Being headquartered in Wakayama, in the south of Japan, Noritsu Koki and its recently-established subsidiary NK Works Co. Ltd. suffered no injuries or damage to facilities, according to a statement published by PMA Newsline. The company said production and distribution is ongoing and further noted it is working to reestablish contact with and offer support to its customers throughout the country.
Ricoh, meanwhile, issued a March 18 statement that it still had no reports of injuries at its facilities. Based on the plan in the release, all but four facilities should now be in operation. Ricoh Optical Industries Co. Ltd. in Hanamaki (optical products, projectors, welding machines, etc.), Hasama Ricoh Inc. in Tome (copiers and data processing equipment), Tohoku Ricoh Co. Ltd. in Shibata-gun (MFPs, printers, toner, bar code devices, peripherals) and Ricoh Printing Systems Ltd. in Hitachinaka (production printing products) were said to have no set plan for resuming operation. Ricoh facilities in Yashio (high capacity MFPs, refurbishing recycling), Atsugi (MFPs, printer parts), Gotemba (MFPs, printers) and Numazu (supplies, toner, etc.) are all in partial operation, as allowed by rolling blackouts.
Ricoh has pledged $3.7 million in donations toward recovery efforts.
SanDisk reported two of its fabs located some 500 miles from the epicenter of the quake were down for a brief period last Friday, but returned to operation later the same day. The company has reported no employee injuries and predicts minimal immediate impact on output.
Seiko Epson said on March 14 it hadn't yet received any reports of casualties, although some of its facilities were damaged. Hachinohe-based Epson Atmix Corp., which provides metal powders, metal injection molded parts and synthetic quartz crystal, was subject to a one meter tsunami, while the Fukushima plant of Epson Toyocom Corp. (optical devices, sensing devices, clock modules, oscillators, resonators and filters) was partially damaged and is also still under an evacuation order, since it is located within 20 kilometers of the failing Fukushima Dai-ichi nuclear power plant. As of the statement, there was no set schedule for either facility to resume operations. Akita Epson Corp., which manufactures printer heads and crystal devices, received minimal damage and has resumed some operations. Finally, the Sakata plant (semiconductor manufacture) of Seiko Epson Corp. and Tohoku Epson Corp. (printer component manufacture) were believed to be undamaged, but had suspended operations due to rolling power cuts. The status of production facilities at these locations was still under investigation so there was no update on when production would resume.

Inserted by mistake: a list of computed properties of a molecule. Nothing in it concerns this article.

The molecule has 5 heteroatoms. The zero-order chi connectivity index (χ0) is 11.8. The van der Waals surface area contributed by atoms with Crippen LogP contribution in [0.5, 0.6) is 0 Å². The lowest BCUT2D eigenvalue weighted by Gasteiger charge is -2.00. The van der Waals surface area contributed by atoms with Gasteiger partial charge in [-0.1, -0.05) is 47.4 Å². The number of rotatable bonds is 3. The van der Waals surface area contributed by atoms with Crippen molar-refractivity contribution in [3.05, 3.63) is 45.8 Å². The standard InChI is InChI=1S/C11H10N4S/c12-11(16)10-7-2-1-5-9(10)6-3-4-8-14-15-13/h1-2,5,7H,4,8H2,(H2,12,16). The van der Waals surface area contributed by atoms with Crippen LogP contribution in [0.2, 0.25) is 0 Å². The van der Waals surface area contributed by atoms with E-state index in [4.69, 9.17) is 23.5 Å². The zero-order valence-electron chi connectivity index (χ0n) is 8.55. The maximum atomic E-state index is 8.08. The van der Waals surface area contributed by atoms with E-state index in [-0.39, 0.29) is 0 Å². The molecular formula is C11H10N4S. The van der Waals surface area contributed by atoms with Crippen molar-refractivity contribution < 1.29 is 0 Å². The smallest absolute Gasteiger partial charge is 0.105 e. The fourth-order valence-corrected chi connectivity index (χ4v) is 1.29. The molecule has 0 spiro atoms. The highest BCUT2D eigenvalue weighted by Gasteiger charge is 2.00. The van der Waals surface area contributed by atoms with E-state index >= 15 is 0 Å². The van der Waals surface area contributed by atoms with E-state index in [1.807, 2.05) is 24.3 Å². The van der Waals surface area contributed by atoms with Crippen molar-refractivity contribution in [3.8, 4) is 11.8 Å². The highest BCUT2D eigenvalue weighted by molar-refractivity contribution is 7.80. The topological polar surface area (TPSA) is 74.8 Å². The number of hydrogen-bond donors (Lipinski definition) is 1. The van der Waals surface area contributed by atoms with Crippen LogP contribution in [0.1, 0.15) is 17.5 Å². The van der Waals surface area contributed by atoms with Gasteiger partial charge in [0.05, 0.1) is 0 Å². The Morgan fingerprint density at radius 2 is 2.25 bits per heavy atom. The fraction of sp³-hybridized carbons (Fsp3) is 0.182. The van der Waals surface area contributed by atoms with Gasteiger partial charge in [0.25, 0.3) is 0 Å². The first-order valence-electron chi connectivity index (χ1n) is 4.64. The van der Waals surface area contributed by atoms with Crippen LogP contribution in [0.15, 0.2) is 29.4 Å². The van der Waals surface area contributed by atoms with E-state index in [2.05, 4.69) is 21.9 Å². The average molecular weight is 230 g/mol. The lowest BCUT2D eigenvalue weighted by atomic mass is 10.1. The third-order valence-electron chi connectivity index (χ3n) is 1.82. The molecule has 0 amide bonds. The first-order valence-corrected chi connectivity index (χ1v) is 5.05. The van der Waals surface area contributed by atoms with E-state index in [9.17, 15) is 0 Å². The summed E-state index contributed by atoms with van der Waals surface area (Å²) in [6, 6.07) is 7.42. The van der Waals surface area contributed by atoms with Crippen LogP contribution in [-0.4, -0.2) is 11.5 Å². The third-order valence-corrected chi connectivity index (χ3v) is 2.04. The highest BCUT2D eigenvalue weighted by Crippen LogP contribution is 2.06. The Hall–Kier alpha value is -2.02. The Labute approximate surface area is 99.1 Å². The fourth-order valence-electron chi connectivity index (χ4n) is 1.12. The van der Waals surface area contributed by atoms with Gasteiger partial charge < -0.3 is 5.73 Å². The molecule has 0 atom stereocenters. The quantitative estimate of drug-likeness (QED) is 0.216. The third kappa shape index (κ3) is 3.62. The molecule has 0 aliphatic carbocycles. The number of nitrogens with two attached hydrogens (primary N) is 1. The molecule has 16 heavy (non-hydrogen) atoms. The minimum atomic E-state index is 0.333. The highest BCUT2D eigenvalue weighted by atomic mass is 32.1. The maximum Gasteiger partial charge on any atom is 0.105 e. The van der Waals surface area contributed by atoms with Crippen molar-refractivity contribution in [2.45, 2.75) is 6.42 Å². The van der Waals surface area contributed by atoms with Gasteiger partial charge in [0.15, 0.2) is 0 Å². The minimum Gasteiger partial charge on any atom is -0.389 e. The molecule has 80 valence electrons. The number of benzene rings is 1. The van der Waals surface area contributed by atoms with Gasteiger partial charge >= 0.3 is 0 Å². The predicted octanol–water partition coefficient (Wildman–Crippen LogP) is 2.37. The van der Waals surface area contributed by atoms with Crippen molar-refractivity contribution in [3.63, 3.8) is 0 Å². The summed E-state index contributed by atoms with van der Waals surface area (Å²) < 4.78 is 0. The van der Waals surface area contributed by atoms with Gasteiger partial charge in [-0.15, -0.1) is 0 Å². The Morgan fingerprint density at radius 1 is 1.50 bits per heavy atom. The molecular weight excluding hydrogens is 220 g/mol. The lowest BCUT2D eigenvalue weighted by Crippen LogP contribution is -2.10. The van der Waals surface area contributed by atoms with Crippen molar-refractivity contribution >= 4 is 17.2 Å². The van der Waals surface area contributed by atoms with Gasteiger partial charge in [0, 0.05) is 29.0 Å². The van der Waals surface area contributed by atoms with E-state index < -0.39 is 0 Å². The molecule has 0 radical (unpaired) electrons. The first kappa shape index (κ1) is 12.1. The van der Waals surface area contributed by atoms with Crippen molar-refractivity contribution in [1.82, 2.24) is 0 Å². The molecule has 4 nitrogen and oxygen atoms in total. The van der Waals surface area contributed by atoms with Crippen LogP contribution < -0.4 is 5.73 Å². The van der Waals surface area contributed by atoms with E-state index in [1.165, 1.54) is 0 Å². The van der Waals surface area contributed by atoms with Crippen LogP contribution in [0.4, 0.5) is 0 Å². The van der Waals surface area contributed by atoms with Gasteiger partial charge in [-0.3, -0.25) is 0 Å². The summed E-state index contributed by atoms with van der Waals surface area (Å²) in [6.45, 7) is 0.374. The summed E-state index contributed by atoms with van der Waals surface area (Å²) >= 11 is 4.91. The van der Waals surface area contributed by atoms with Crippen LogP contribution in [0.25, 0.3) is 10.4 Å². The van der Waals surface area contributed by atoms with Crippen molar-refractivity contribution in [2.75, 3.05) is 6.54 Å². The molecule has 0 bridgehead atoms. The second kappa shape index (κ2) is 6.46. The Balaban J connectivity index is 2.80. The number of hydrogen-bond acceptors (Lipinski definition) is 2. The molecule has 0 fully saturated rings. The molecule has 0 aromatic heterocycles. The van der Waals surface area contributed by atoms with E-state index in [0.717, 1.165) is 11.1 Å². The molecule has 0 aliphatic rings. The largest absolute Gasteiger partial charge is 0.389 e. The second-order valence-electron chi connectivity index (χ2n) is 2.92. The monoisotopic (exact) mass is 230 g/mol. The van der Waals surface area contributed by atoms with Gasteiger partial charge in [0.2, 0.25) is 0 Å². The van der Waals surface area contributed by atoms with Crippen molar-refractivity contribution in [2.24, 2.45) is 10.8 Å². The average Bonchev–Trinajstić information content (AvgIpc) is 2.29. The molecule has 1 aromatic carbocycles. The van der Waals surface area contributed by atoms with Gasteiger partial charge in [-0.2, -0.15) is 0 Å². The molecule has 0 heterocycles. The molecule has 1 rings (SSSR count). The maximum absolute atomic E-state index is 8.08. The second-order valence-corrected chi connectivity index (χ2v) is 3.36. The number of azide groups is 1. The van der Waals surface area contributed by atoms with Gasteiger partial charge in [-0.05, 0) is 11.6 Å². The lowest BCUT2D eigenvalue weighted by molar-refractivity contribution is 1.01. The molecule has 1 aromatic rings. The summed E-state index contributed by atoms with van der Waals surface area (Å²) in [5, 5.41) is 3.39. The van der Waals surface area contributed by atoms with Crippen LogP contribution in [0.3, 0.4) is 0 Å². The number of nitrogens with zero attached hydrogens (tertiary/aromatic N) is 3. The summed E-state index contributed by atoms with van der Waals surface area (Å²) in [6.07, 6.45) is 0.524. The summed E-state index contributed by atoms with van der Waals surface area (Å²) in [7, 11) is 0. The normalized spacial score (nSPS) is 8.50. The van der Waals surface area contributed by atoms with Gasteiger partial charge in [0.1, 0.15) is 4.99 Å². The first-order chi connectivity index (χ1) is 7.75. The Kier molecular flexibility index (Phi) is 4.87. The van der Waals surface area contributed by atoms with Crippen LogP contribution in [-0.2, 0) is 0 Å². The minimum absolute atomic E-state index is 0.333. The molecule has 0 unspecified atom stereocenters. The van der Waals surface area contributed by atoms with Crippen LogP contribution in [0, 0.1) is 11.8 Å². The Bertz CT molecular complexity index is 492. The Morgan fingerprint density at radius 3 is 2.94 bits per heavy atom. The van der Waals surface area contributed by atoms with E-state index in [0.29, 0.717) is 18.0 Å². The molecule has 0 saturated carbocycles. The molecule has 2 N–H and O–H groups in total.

In addition, Epson has pledged $1.2 million to recovery efforts.
Sigma released a Japanese-language statement on March 15, confirming no employees were injured. The company's Aizu factory sustained damage to both building and equipment but Sigma nonetheless resumed partial operation March 15. The statement did note Sigma was endeavoring to confirm the impact of rolling blackouts and supply issues on its operations.
Sony also reported no significant injuries to its staff. A March 22 statement noted several of its sites had been affected by the disaster and others had temporarily shuttered operations due to widespread power outages. While it was still evaluating the situation, the company said some locations that had initially been shuttered had partially or fully resumed operations, including Sony Manufacturing Systems Corp. (Kuki plant; surface mounting equipment), Sony Chemical & Information Device Corp. (Kanuma plant; Bonding Materials, Optics Materials) and Sony Energy Devices Corp. (Tochigi plant; lithium-ion batteries).